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Biomass consumption by surface fires across Earth's most fire prone continent

Citation

Murphy, BP and Prior, LD and Cochrane, MA and Williamson, GJ and Bowman, DMJS, Biomass consumption by surface fires across Earth's most fire prone continent, Global Change Biology, 25, (1) pp. 254-268. ISSN 1354-1013 (2018) [Refereed Article]


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Copyright Statement

Copyright 2018 Wiley

DOI: doi:10.1111/gcb.14460

Abstract

Landscape fire is a key but poorly understood component of the global carbon cycle. Predicting biomass consumption by fire at large spatial scales is essential to understanding carbon dynamics and hence how fire management can reduce greenhouse gas emissions and increase ecosystem carbon storage. An Australia‐wide field‐based survey (at 113 locations) across large‐scale macroecological gradients (climate, productivity and fire regimes) enabled estimation of how biomass combustion by surface fire directly affects continental‐scale carbon budgets. In terms of biomass consumption, we found clear trade‐offs between the frequency and severity of surface fires. In temperate southern Australia, characterised by less frequent and more severe fires, biomass consumed per fire was typically very high. In contrast, surface fires in the tropical savannas of northern Australia were very frequent but less severe, with much lower consumption of biomass per fire (about a quarter of that in the far south). When biomass consumption was expressed on an annual basis, biomass consumed was far greater in the tropical savannas (> 20 times that of the far south). This trade‐off is also apparent in the ratio of annual carbon consumption to NPP. Across Australia's naturally vegetated land area, annual carbon consumption by surface fire is equivalent to about 11% of NPP, with a sharp contrast between temperate southern Australia (6%) and tropical northern Australia (46%). Our results emphasise that fire management to reduce greenhouse gas emissions should focus on fire‐prone tropical savanna landscapes, where the vast bulk of biomass consumption occurs globally. In these landscapes, grass biomass is a key driver of frequency, intensity and combustion completeness of surface fires, and management actions that increase grass biomass are likely to lead to increases in greenhouse gas emissions from savanna fires.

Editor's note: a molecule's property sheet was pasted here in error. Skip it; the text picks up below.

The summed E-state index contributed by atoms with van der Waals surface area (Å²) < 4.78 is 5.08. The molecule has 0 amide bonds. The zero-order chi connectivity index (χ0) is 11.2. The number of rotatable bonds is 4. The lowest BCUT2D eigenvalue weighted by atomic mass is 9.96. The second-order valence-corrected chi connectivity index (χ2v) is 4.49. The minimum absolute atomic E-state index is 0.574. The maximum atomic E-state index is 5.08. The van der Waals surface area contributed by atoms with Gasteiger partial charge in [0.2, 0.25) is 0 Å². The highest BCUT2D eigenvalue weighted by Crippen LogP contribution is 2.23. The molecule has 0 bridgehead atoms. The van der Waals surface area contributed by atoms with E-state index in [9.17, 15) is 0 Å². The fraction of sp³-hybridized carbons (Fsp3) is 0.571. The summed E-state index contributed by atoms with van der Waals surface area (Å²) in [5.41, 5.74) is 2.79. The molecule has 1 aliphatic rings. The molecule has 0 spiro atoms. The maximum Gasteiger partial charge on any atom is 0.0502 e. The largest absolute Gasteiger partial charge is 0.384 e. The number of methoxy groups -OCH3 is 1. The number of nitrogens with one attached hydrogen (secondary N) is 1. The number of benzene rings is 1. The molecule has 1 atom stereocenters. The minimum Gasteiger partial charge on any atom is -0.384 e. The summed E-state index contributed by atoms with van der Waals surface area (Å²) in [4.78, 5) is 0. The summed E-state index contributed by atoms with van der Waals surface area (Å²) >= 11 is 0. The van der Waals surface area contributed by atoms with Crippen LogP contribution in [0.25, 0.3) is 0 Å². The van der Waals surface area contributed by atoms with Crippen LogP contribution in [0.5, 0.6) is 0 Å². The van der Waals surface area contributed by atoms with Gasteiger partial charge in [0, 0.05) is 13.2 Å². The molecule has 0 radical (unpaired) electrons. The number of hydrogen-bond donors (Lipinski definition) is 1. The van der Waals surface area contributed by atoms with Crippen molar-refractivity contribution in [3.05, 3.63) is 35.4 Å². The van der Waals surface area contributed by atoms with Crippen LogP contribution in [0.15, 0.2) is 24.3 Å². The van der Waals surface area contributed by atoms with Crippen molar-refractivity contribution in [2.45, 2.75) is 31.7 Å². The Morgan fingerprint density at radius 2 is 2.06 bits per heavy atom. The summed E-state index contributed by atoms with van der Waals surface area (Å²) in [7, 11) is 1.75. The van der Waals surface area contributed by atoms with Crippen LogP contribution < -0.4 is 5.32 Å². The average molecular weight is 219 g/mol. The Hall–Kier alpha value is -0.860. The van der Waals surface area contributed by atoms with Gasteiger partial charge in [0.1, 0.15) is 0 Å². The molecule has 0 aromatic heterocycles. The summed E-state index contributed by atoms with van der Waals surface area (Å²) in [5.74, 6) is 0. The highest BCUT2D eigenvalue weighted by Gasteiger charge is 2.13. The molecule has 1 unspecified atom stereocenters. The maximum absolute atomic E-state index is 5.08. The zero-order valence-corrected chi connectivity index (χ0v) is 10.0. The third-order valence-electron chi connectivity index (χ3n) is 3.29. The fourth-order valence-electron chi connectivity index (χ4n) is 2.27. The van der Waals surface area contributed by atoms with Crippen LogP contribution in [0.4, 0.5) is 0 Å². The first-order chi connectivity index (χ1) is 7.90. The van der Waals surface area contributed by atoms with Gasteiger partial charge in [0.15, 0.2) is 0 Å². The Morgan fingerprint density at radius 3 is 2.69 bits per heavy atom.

Item Details

Item Type:Refereed Article
Keywords:fire regimes, fire frequency, fire severity, net primary productivity, tropical savanna, wildfire, carbon, fuel
Research Division:Biological Sciences
Research Group:Ecology
Research Field:Terrestrial Ecology
Objective Division:Environment
Objective Group:Natural Hazards
Objective Field:Natural Hazards not elsewhere classified
UTAS Author:Prior, LD (Dr Lynda Prior)
UTAS Author:Williamson, GJ (Dr Grant Williamson)
UTAS Author:Bowman, DMJS (Professor David Bowman)
ID Code:128627
Year Published:2018
Deposited By:Plant Science
Deposited On:2018-10-04
Last Modified:2019-03-27
Downloads:0

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